How to deal with your kid 'colleagues' during coronavirus shutdowns

It’s a challenging time for parents, but experts say that might be a good thing.

When Ashwin Rao suddenly found out that his 11-year-old daughter would be at home after her Seattle school closed in early March, he knew—like a lot of parents facing COVID-19 challenges—that his family was in for a big change.

Granted, Sophie is still taking morning online classes, and many other parents are practicing some form of distance learning, either through their schools or various websites. But with more than 38 million public school students home because of the coronavirus pandemic in 38 states, this unprecedented time in U.S. education has left parents wondering: Regardless of how much “class time” their children are getting, how do you keep kids from bouncing off the walls all day?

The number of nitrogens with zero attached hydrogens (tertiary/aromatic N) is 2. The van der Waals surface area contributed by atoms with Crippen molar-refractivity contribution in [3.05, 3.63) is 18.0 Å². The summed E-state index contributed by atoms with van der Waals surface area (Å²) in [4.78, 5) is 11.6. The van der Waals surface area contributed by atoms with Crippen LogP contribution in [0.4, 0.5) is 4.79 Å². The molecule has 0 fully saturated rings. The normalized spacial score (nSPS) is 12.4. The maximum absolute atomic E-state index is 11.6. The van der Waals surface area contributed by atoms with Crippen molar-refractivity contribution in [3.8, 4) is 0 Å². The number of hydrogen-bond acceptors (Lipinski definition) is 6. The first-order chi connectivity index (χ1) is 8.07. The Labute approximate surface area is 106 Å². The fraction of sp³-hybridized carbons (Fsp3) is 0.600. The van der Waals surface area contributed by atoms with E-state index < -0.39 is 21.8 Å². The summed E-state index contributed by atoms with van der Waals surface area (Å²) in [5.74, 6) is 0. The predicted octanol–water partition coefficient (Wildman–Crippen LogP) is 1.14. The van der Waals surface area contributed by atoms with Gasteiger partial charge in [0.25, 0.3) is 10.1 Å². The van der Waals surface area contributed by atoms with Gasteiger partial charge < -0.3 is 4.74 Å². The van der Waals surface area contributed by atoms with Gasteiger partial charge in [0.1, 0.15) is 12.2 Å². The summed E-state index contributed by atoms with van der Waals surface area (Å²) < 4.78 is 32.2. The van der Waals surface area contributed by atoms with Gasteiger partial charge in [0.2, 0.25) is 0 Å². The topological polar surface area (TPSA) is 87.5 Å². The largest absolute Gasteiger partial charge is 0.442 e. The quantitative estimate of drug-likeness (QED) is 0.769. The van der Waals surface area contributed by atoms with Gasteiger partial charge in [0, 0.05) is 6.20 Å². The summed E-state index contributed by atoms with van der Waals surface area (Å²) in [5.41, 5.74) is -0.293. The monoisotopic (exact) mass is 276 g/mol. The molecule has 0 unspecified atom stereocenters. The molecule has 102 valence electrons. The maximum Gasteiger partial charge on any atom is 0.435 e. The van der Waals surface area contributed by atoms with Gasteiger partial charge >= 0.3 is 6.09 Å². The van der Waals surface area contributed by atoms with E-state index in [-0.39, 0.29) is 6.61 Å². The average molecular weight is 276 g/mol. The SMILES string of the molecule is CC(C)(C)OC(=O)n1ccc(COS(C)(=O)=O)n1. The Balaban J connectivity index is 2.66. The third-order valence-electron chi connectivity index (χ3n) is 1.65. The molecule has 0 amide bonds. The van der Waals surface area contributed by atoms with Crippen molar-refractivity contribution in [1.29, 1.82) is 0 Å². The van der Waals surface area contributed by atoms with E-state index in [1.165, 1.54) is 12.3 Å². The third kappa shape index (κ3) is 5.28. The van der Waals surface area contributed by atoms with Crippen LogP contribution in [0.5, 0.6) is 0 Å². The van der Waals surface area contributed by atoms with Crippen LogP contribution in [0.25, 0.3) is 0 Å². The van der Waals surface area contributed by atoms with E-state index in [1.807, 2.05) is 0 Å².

“Parenting already takes so much energy,” says Laura Gray, a clinical psychologist at Children’s National Hospital in Washington, D.C. “For many of us who are going to be working and structuring our kids’ days at home, it’s adding a different layer of difficulty.”